Belowstairs_00_ma_powell
  • Belowstairs_00_th_powell


Margaret Powell: Below Stairs (1968)

It was shortly after I had agreed to stay on with Mrs. Cutler that something happend which still stands out in my mind like a scene from a Victorian meldodrama. It was discoverd that Agnes, the under-parlourmaid, was going to have a baby.

Nowadays it's all so vastly different; so much do they want you now in domestic service that I'm sure that if your employers found you were going to have a baby they'd say, 'Yes, well bad luck. But you'll be sure and come back when you've had it, won't you?' You see them advertising, saying one child not objected to. They're as good as saying all right, you've got an illegitimate baby, we're quite prepared to accept the child as well.

In those days it was slam the door, dismissal with no money, your own home probably closed to you, nothing left but the streets or the workhouse.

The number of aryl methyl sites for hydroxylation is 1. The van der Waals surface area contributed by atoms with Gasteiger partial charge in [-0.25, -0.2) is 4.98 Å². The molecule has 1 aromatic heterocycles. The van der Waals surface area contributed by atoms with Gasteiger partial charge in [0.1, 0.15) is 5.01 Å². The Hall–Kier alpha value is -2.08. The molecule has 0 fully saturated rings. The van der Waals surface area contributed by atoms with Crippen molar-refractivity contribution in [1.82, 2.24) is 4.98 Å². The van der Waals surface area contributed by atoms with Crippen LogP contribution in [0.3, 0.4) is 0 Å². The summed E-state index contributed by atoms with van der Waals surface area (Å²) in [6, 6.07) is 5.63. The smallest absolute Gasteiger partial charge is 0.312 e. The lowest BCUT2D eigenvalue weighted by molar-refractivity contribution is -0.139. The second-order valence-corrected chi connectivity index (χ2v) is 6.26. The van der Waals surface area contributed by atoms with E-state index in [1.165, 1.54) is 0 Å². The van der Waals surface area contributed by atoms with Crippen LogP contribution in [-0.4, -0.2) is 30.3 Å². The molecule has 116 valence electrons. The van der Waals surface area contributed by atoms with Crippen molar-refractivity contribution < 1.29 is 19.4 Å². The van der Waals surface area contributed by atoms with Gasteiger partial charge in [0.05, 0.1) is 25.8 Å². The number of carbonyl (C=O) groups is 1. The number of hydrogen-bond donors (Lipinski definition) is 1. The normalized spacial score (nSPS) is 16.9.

Gladys and I shared a bedroom with Agnes and although I'd seen her being sick as soon as she got out of bed, I didn't realize that it was one of the symptoms of having a baby. I just thought she had sudden bilious attacks. It did seem strange that as soon as she got on her feet it happened, and that she was all right during the day, but that's what I put it down to.

Eventually Gladys, who was far more versed in all these things than I was, asked her outright if she was pregnant. It sounded a terrible word that 'pregnant'. Agnes admitted that she was and implored us to keep it a secret.

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She (Gladys) bought bottles of pennyroyal pills which were supposed to be very good at getting rid of it, Beecham's pills, and quinine. But all they did for Agnes was to make her spend half the day in the lavatory. Then on Gladys' instructions we used to lug hot water up the stairs to fill the hip bath for her. Then we'd tip tins of mustard in it, until it was absolutely yellow. That was supposed to be another good thing, hot mustard baths. Maybe it would have been if Agnes could have got her waist in it, but she couldn't. Then she tried carrying all the heavy weights she could, and when it was her day off she used to go in the park, climb on to the park benches and then keep jumping off. It sounds amusing, but it was a terrible thing for her. She tried shifting furniture. She would pick up a massive armchair, they were huge in those days, and move it from one part of the room to the other. But none of it did any good.